Hand labor is perceived as the least costly; however, most crews have a backhoe excavator on-site. Frequently, it may appear to be the fastest and least expensive alternative. For many years, backhoes and compact excavators have dug deeper potholes. However, these mechanical methods come with a greater risk of damaging the objects they seek to locate. Depending on the job, shallow potholes are dug by hand, but care must also be taken with this method to prevent damage the utility being uncovered.

The recommended potholing tool today is the vacuum excavator, which displaces soil by “soft” excavation with either high-pressure air or water. Most vacuum excavators used for potholing or compact models are mounted on trailers, and many directional drilling crews have one or more on-site to clean up drilling fluids that escape from bore holes.

The dual-purpose machines can quickly shift from vacuuming to excavation. Contract potholing specialists also are available.

Who makes locates?

Utility locates made through One-Call are made either by the utility owner/operator or a contract locating company. Clearly there are advantages for using locating specialists: the utility doesn’t have to train and pay crews to do the job. Effectively finding and marking buried utilities requires training and skill, and faulty locates continue to be a primary cause of damage to utilities (see box). Some utility owners also prefer not to delegate the important locating responsibility.

Wisconsin Public Service (WPS) is a utility that makes One-Call locates for power lines with company personnel.

“WPS is committed to performing accurate locates to uphold the safety of the people who live or work around buried facilities as well as making sure the critical services we provide are maintained,” said Pete Wurl, WPS manager of customer service. Wurl said that, in the summer months, WPS receives approximately 3,500 locate requests per week. In the winter, the number drops to about 500 per week. “Most communities contain multiple buried utilities such as gas, electric, telephone, cable TV, and water and sewer lines. Some utility owners and operators hire contract-locating companies. WPS uses its own personnel.”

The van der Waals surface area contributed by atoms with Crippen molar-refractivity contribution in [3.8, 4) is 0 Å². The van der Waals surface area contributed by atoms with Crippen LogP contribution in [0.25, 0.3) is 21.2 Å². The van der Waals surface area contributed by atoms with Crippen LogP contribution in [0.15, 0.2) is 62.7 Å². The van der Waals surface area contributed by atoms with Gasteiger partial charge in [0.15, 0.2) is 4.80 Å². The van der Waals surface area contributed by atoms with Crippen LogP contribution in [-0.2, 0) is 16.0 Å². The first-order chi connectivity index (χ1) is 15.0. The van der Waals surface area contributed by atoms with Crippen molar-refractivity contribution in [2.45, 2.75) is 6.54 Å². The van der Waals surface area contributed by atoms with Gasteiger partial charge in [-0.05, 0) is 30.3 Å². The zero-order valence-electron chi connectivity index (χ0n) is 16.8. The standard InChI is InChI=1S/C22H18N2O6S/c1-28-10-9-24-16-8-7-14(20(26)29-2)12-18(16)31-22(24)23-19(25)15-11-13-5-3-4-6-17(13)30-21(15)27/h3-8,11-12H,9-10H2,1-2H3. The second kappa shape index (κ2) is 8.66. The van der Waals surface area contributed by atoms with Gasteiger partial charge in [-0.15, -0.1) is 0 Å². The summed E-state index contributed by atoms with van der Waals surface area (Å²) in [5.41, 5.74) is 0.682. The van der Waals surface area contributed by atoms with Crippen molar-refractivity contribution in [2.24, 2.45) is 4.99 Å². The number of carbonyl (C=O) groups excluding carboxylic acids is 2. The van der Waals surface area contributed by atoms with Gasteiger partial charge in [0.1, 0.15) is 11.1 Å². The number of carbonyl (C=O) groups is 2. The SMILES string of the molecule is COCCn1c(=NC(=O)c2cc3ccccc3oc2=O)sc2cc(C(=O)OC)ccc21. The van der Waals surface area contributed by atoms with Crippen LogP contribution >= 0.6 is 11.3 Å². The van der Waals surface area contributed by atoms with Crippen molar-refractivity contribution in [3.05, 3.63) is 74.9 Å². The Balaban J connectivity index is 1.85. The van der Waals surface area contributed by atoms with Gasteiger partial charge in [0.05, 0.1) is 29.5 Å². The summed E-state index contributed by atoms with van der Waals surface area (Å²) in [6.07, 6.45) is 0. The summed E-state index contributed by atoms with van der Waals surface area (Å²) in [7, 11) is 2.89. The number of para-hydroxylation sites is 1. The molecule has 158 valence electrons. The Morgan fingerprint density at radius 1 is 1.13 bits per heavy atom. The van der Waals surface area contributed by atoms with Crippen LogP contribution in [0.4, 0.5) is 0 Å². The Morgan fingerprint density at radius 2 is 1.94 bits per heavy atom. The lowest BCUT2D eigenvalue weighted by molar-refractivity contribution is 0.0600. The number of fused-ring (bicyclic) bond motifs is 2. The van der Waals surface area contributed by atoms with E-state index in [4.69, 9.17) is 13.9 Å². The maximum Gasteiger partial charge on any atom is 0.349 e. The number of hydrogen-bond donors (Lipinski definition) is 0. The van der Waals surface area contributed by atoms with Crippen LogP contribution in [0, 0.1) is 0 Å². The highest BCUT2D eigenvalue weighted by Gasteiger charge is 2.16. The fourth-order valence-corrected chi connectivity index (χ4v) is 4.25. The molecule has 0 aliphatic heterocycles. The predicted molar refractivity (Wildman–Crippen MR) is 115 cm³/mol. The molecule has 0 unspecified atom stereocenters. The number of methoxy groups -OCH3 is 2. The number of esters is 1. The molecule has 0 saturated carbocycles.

WPS’s basic tool is the handheld electromagnetic locator.

During the peak construction period from April through November, when locating demands are high, Wurl manages 29 seasonal locators. Other WPS employees handle winter season locating.

Typically a WPS locating crew is only one person, but some situations may require two or more, Wurl said.

“Size of the area to be located, job complexity, signal interference, and traffic or safety concerns are conditions that may require more than one locator,” he said. “Time to complete a locate varies with each site and whether an area is urban or rural. Typically a locator can make 16 to 24 locates in a workday. Most are marked with flags and paint, but wooden stakes and plastic locate ‘whiskers’ also are used, depending on field conditions.”

Experience and training are essential to performing accurate locates, Wurl said.

“Keys to effective locating are understanding the theory of locating, using quality locating equipment, knowing what facilities are to be located and the routes they take, and being able to interpret data provided by the locating tools in order to make intelligent decisions,” Wurl said. “All WPS locator personnel are screened through the interview process for key attributes needed for locating; they then complete initial classroom training, followed by on-the-job training with a qualified and experienced locator. We also hold annual refresher training to provide the latest updates and share locating best practices with each other. Our continuing challenge is organizing and managing work in an efficient and safe manner while providing 100 percent accuracy.”

No matter how the locates are made or by whom, no construction project that involves excavation, drilling, boring, or other disturbance of the earth should be initiated until all existing utilities are accurately located and marked.

About The Author

GRIFFIN, a construction journalist from Oklahoma City, can be reached at